A Weber kettle grill.
For those who came in late, Next restaurant changes its menu to reflect a new culinary theme every three months or so. It has previously re-created the cuisines of Auguste Escoffier and Ferran Adria, and taken on the childhood reminiscences of the restaurant's own head chefs. Next's shape-shifting nature requires chef Dave Beran and uber-chef Grant Achatz (who also helms Alinea) to change not only the dishes they create, but also the manner of creation, to be faithful to the selected cuisine's style, history and culture. With "Sicily," Next's fifth and latest iteration (running until late September), it's not enough for the Next staff simply to cook Italian; it has to cook as Italians.
And so arrivederci to Next's usual bag of sci-fi tricks, ciao to house-made pasta and open-fire grilling.
"We're actually using our stove for once," Beran says. "It's a running joke with us."
The approach is bound to disappoint those patrons anticipating the "Alineazation" of Italy — liquid-nitrogen lasagna, perhaps — but Beran and Achatz play it scrupulously, defiantly straight. We tend to underestimate Italian cuisine in this country, and it's likely that some diners will underestimate "Sicily," scoffing at the notion of simple country cooking with a $250 price tag. Even if that figure does cover eight courses, wines, tax and gratuity.
But that is precisely Next's bold stand. Achatz and Beran have purposely distanced themselves from the culinary style that made their restaurants so popular in the first place. The masters of food manipulation are staking their reputations on a menu that repudiates manipulation in favor of simplicity and purity.
The menu's conceit is that "the best Sicilian meals are found in homes," and to that end, Next strives to re-create a home-dining experience. Previously, for instance, Next guests were handed playbills, booklets defining the evening's theme; for "Sicily," there is simply a card of welcome, signed by the chefs and other staff.
The first three courses are served family style; the fish and meat courses accompanied by passed vegetables. The signature dessert, a marzipan-enrobed cassata cake, is presented to the table whole (the better to appreciate the remarkable intricacy of the cake decorations) but served in slices (the better to appreciate the clean striations of white cake and ricotta filling). Courses are served on hand-painted Italian plates, sourced painstakingly from multiple suppliers (including eBay) and deliberately mismatched.
You begin with a quartet of small street-food bites, highlighted by remarkable arancini (fried balls of saffron risotto) stuffed with lamb's tongue and a burnt-tomato sauce, and roasted artichokes, their exteriors blackened from prolonged exposure to wood embers, their interiors soft and yielding (this dish alone justifies the Weber purchase).
Then it's on to seafood, and rather than one single frutti di mare assortment, there are five discrete presentations, each highlighting the character of its star ingredient. There is sticky-sweet octopus in agrodolce (this dish is one Szechwan peppercorn away from kung pao octopus); paper-thin flakes of air-dried tuna loin, which have the unctuous mouth feel of fine prosciutto; wood-grilled mussels paired with smoky red pepper; clams, whose chewy texture is offset by crunchy raw fennel; and sweet shrimp crudo with spicy basil, citrus, sharp raw garlic and tiny cubes of watermelon, as close to a Sicilian ceviche as you're likely to get.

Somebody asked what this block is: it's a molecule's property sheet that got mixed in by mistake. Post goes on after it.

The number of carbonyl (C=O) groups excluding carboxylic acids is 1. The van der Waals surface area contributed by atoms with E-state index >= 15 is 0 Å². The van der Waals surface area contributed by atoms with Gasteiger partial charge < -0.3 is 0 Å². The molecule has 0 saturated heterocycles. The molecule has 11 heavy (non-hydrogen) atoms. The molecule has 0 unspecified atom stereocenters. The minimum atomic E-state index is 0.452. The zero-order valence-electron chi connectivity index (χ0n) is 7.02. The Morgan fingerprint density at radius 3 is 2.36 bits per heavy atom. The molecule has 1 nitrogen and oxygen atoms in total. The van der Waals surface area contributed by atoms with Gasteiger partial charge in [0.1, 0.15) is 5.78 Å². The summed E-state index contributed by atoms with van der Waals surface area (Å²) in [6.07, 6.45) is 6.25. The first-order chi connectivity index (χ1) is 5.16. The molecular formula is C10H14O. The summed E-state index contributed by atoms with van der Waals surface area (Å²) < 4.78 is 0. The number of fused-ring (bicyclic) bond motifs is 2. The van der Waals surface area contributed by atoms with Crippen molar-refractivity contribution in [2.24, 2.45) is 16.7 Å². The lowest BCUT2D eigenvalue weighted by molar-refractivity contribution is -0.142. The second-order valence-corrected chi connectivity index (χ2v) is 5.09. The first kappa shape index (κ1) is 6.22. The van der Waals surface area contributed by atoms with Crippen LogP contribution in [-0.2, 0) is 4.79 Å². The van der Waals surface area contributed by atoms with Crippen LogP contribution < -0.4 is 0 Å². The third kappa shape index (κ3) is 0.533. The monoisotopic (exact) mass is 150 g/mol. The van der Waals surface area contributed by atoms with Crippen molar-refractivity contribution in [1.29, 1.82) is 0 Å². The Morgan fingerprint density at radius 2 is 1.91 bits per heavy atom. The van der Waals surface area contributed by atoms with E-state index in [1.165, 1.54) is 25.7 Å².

More seafood adorns the three pasta dishes, again served as a group. Bucatini is crowned with sweet and silky pieces of sea urchin; light, slightly spongy gnocchi nuggets support coins of bottarga (sun-dried fish-roe flakes), their briny flavor heightened by a bottarga-laced butter sauce. The star of the grouping is the gemelli con sarde, twinned pasta twists with black currants and pine nuts, topped with golden pieces of fried sardine — my favorite dish of the evening.
Main courses celebrate abundance. There is a large fillet of swordfish, simple but flawless, with a wonderfully moist interior and a lightly crispy exterior, over mint-basil pesto. Following that, fist-sized pieces of slow-braised pork shoulder, with echoes of blood orange, arrive alongside a bold tomato sauce flavored with garlic, shallot and more citrus. The portions were such that my table toted home a doggie bag or two.
Leftovers at Next. Who'd have guessed? Then again, I can't remember my last Italian meal that didn't produce leftovers. (Actually, I can. It wasn't very good.)
The vegetables accompanying the main courses are knockouts: Ribbons of raw zucchini, blanched asparagus and fried zucchini blossoms, touched with a saffron-tomato-chili vinaigrette; and caramelized romanesco with boiled and fried chickpeas and wilted mint leaves.
The meal ends with a tray of sweets, including sesame-honey cookies, strawberry-filled fried ravioli and adorable mini-cannoli, their ends capped with marasca cherries.
Because of the menu's strong vegetable component, and the various ingredients that go in and out of availability during the summer, expect "Sicily" to be the most dynamic of any previous Next efforts. Indeed, my advice would be to sample this menu at least twice, preferably a month or so apart. Except that, given the extraordinary difficulty in obtaining tickets for even a single visit here, my advice is absurd.
Nevertheless, in the ideal, that's what I would do. Of all of Next's menus to date, "Sicily" is not my favorite. But it's the one I'd most like to repeat.